By Rosie Niven
These days, the Internet is an integral part of our lives. It helps us get from A to B, connects us with friends, and gives us endless information at our fingertips. But can it write a play?
That’s what the team behind Netgirlz set out to find out - if all of the chaos online, from millions of memes to smutty fanfiction can create something beautiful. What results is a low-res mashup of all of our favourite bits of the Internet… and some of our not so favourite ones.
Netgirlz is broken into three main scenes, with sharp comedic transitions woven throughout. More than a narrative, it’s a multimedia experience: constant streams of memes and viral videos are projected onto two walls, filling the space and overwhelming us with the content. Vignettes of physical violence are amplified by the sexual violence portrayed on screen in video game chat rooms, and transitions have us glued to the screen as we relive our favourite viral moments in Internet history. The story is messy, but it’s meant to be - advertised as ‘anti-theatre’, it explores so many elements of the web that we engage with everyday, and takes us through everything from porn to fanfiction to catfishing to just who exactly that terrifying creature called Momo is that’s all over the web.
If you’re older than 30, or haven’t spent a lot of time online, this probably isn’t the show for you. A lot of the comedy comes from the nostalgia of seeing viral videos that you were obsessed with when you were a teenager, or hearing the fanfiction you used to read sneakily in your room, now being read out on stage. If you’re under 30, you’ll love this 50 minute wild ride. It’s fun, punchy and clever, and you’ll get a chance to rewatch all your favourite vines.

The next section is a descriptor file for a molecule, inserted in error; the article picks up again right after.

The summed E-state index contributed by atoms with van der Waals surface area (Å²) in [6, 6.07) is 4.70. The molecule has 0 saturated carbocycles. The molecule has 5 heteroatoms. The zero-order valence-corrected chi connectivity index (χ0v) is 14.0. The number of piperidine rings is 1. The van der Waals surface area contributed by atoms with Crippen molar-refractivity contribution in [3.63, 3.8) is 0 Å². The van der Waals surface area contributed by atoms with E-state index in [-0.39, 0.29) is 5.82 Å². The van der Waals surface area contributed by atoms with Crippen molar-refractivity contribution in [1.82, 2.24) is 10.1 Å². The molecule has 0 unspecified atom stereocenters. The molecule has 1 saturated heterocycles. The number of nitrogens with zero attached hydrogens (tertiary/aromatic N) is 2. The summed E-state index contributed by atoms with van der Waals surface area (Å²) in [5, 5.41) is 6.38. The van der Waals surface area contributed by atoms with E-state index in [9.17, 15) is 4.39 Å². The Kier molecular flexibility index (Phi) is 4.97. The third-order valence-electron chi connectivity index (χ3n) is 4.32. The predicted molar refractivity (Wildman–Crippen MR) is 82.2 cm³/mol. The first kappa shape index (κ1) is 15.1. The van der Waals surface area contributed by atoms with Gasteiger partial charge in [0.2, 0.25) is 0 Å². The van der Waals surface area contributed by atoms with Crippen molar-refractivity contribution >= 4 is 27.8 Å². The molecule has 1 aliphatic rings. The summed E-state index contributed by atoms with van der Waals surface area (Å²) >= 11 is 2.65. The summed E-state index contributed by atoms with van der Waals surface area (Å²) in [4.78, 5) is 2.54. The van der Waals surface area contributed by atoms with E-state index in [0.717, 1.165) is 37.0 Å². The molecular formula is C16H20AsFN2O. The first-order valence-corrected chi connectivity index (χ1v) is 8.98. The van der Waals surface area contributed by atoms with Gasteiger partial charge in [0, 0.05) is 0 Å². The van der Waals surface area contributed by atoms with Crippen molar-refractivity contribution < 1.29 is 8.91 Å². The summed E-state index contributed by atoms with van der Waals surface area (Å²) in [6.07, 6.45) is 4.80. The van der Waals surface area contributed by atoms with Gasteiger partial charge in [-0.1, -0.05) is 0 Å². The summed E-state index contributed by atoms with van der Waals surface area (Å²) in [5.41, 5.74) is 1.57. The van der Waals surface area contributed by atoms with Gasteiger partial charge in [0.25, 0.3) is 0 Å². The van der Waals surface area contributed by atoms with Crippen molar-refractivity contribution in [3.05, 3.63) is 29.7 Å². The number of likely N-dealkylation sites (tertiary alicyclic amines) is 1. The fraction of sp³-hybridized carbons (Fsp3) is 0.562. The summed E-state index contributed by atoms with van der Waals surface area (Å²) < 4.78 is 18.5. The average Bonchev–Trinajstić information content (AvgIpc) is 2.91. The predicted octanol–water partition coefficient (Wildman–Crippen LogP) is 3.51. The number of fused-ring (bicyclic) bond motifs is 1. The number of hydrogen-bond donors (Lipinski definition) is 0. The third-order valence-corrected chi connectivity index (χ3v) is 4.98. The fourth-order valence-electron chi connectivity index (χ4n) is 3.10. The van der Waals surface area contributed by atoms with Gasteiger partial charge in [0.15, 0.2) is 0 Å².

Director Mikaela Atallah has put together a fantastic team for Netgirlz. The powerhouse trio of performers she’s gathered are a strong unit that bounce off each other well - the comedic timing is sharp, the wit is strong, and although the middle section dragged significantly, it’s enjoyable comedy to watch. The rest of the audience loved it too, with constant belly laughs erupting from the seating bank. It seems the actors loved the content as well, and during certain moments in the work they had to stop performing to try and stifle a laugh. Normally actors breaking character because they’re overcome with laughter detracts from the performance, but in this case it added to the hilarity, and soon after we’re all laughing along with them. Their energy and enjoyment is contagious. More than just funny though, the comedy is insightful, reminding us of just how toxic and frightening the Internet can be, and the sort of things that it can breed with no effort at all. How dangerous is it to have all of this at our fingertips?
Netgirlz is weird, wild and wonderful, just like the World Wide Web that we interact with everyday. Although some jokes felt underdeveloped and needed a bit more finetuning, the work as a whole is exciting, and I can’t wait to see what the team at Royalty Free Theatre has in store for us next.
All opinions and thoughts expressed within reviews on Theatre Travels are those of the writer and not of the company at large.